“They had an open mic at the event, and I did a freestyle with rhymes I’d put together that same morning,” Jamari said. “It went really well, and I met everybody from Dion Dia.”
After a few months of spending time with Dion Dia managers and creatives, everything came together. “I was wrapping up the album when Jahi gave me the call. He was like, we want to bring you on,” Jamari said. That was a big moment.
“What they did for me was immense. I didn’t have to worry about recording music anymore, and I got to work with their amazing producer, Alex,” he said.
Dion Dia helped Jamari with his social media presence, as well as the business side of the industry. Ever since June 2020, Jamari has been consistently recording music, with a slight surplus of songs.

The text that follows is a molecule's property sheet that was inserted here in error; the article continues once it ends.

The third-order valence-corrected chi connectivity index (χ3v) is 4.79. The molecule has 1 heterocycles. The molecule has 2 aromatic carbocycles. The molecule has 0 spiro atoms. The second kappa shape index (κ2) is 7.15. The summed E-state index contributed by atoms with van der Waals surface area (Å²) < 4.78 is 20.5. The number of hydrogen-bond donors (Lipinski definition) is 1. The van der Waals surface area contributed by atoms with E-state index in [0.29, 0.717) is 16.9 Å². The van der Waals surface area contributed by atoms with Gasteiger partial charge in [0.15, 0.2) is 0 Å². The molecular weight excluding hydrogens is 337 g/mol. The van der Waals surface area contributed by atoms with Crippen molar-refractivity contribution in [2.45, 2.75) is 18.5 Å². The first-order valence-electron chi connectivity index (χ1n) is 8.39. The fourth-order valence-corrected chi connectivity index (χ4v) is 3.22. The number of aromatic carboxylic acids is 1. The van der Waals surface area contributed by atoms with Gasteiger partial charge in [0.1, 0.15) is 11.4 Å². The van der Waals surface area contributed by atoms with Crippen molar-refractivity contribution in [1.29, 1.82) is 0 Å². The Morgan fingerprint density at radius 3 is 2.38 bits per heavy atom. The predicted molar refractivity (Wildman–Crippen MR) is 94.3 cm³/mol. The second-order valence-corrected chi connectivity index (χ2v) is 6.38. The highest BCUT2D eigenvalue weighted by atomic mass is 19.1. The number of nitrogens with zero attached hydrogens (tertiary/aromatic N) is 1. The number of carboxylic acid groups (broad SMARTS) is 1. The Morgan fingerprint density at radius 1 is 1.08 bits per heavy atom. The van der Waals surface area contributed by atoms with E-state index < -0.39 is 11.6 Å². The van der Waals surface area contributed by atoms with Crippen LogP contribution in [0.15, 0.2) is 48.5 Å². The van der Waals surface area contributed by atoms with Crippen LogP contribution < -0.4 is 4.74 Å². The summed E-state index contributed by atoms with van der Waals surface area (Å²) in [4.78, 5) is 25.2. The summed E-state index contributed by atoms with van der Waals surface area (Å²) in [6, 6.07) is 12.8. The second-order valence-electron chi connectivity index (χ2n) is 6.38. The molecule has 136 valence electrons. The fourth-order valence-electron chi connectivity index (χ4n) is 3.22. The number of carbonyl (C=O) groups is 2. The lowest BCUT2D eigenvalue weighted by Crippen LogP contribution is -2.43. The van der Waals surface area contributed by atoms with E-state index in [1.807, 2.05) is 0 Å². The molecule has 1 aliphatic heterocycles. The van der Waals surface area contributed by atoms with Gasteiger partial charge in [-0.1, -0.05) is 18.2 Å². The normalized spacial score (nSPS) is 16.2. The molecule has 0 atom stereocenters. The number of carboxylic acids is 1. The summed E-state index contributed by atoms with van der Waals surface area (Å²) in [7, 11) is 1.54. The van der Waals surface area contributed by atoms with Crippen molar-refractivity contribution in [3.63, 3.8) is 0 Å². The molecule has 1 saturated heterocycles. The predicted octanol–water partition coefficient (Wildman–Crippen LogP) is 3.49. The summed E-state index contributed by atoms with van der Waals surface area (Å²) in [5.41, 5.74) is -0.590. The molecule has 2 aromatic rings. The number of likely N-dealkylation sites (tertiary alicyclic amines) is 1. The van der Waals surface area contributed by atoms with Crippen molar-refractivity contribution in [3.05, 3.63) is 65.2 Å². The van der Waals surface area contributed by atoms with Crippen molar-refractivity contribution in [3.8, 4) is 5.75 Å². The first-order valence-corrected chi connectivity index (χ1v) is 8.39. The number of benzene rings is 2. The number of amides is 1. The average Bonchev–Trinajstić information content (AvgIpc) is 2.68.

In the near future, FARO is coming out with two new EPs. The first EP, a collaboration project with producer Vikram, adopts a darker nature with gritty and emotional undertones. The second EP is more lighthearted and fast-paced, with "KANO" as the single.
“Getting the music together for me is the easy part. The hard part is getting the songs together and packaging them appealingly,” Jamari said.
But putting together his words with a pleasant melody is too satisfying and rewarding. It keeps pulling him back, along with other people enjoying his music.
“I recently made a new fan from Taiwan. Every day, at like 8 or 9 a.m., they listen to KANO for a few times in a row,” Jamari said. “I don’t know how they found me, but I’m glad they did.”
FARO also plans to release a two-part album soon, a project he calls “the big big album”. Throughout lockdown and the pandemic, Jamari has still been writing and working on new music.
“Be on the lookout. There’s a lot of content coming out,” Jamari said. When the situation gets safer, Jamari hopes to perform live-shows.
“I can’t wait to get out there,” he said.